Other than business-related purposes, crocheting does wonders for the doer’s mind more than just a way to relax.
"When I crochet, it helps me focus and calms my mind. It distracts me away from the stress caused by the school works, and now from adulting anxiety," Efraim said.
“It has been my outlet for my creativity where I can express myself and my imagination. Crocheting has also contributed to my self-confidence because it gives me pride and makes me somehow admirable to some," he continued.
Apart from menswear and Filipiniana, Efraim crochets a variety of items from keychains to amigurumi and other wearables.
Likewise, Erin sees crocheting as a way to hone her creativity "since this craft requires intricate details to focus on and is really time-consuming."
"It's the safe haven I have when I need a break off of reality," she added.
Two years of focusing on the hobby, Erin can “crochet almost anything,” but she’s especially focusing on creating wearables. “I find myself 'stitched' to pieces that I can flaunt with me,” she said.
Dealing with the burnout
One’s passion will always spark joy, but can also be tiring. Efraim avoids being burned out by remembering how he first got hooked on the hobby.
“I do get tired of crocheting especially [when] working on a really big project with repetitive design patterns. But to say burned out, I haven't.," he said. "To feel burned out means working/doing something you are not enjoying anymore and I prevent myself to feel it by doing it not solely for profit and by making sure to prioritize projects I enjoy making.”
Meanwhile, Erin experiences burnouts whenever she puts pressure on herself in creating new designs every day and emphasized the importance of rest.
“In any state of exhaustion, all we need to do is rest,” she said, adding, “Your ‘best’ isn’t identical every day, you might finish 5 tops in a day and none for the next one ‘cause you took the day off, but it’s still as important. It’s better to energize for as long as you want before starting a project than working yourself every day even if you’re over fatigued,” she said.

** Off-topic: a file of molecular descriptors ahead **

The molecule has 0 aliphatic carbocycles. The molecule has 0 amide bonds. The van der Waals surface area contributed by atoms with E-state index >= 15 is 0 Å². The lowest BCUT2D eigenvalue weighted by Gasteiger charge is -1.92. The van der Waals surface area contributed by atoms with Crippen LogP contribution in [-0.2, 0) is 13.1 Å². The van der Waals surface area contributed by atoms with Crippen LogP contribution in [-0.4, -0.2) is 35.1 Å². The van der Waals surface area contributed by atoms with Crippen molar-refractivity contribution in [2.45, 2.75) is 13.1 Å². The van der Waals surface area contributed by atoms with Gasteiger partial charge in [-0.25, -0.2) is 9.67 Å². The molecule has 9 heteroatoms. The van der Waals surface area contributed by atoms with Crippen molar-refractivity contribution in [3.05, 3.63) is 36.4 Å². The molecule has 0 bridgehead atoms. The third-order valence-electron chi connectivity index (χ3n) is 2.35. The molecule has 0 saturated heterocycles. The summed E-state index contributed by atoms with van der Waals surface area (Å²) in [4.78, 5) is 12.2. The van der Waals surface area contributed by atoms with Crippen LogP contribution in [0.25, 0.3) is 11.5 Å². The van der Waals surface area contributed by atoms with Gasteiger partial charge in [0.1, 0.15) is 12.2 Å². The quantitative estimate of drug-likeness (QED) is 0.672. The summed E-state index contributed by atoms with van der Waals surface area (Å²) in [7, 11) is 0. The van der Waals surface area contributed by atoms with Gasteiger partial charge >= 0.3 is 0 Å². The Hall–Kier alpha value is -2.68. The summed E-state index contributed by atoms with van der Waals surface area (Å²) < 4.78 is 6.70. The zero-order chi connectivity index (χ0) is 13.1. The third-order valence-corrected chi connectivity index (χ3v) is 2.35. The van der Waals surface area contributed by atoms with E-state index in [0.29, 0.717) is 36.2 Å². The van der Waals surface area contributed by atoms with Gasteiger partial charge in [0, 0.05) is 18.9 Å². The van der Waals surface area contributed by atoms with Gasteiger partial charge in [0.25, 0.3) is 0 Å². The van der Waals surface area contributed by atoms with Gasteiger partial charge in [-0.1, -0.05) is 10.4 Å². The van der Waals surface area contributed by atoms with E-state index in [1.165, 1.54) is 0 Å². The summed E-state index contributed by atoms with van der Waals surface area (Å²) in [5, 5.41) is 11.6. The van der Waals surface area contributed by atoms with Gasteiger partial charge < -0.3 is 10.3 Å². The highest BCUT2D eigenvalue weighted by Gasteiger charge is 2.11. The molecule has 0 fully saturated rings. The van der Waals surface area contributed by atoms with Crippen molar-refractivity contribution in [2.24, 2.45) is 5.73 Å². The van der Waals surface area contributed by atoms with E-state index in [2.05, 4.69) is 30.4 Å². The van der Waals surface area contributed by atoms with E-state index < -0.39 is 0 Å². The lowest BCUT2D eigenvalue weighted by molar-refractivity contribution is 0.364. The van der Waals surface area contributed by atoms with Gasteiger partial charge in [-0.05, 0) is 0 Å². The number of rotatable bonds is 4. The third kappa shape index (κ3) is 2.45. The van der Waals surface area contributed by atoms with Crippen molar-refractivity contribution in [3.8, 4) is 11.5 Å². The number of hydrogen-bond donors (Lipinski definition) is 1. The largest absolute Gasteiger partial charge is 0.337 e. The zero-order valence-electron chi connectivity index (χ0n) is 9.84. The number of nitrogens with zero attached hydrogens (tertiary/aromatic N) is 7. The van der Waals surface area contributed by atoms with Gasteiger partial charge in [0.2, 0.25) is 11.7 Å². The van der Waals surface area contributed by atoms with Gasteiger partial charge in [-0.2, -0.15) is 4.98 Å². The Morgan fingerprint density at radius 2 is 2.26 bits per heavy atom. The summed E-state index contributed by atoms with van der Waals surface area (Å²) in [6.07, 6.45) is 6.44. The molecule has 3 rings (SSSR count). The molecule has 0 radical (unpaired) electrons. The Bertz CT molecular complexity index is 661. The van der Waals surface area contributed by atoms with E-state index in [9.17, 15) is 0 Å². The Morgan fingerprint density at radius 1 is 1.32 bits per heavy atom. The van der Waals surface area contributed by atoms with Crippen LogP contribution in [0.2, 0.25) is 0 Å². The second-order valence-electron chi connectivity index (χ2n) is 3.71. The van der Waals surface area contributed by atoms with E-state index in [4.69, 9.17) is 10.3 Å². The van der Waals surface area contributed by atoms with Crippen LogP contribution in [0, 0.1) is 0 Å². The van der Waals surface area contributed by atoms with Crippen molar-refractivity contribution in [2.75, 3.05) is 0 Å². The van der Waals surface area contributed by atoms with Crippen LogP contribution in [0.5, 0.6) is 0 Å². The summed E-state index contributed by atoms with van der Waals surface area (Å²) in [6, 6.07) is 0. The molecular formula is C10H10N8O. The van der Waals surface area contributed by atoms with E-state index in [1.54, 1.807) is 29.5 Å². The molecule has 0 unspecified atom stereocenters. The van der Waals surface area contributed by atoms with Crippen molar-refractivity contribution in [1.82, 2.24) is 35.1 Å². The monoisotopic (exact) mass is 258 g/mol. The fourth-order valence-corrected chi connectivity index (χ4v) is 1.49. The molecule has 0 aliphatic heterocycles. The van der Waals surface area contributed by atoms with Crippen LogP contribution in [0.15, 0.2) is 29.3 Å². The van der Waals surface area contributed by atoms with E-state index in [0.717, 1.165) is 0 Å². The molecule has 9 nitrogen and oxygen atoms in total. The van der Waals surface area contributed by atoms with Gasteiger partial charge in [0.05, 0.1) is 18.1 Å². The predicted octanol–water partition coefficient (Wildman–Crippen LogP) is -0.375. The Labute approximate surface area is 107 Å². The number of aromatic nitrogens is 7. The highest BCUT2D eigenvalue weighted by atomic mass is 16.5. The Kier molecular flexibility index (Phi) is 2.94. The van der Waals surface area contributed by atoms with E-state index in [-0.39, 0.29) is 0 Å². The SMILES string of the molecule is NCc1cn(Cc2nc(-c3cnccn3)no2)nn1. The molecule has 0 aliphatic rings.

As a beginner, the start will always be a struggle, but Efraim emphasizes the importance of perseverance and willingness to excel at it.
“I always believe that talent is only next to perseverance and willingness in being the most important values to have in learning crochet,” he said, adding, “Because perseverance and willingness help accomplish things you might think you can't. But one must also have goals and vision to help you continue doing the craft.”
Erin believes that struggling is one of the important parts of progress as it is one way to gauge one’s improvement, “Struggling just means that you're on the right path, 'cause we all started there. Luckily for us, there are a lot of courses and free online sources to learn about crochet in the comfort of your own home. Take advantage of these materials,” she said.
True enough, crocheting has proved itself for decades for being one of the most functional hobbies and, at the same time, one of the best ways to know one’s self.
As Erin said, crocheting is versatile: “Crochet does not choose. It is for all. It can be made with your choice of material, in all sizes and endless color ways."
"I'm grateful to be one who's able to present something new with this craft and break stereotypes. I hope and I know that it will continue to expand and be part of everyone's way of life.”
She emphasizes, “After all, it's not just a trend, it's living tradition.”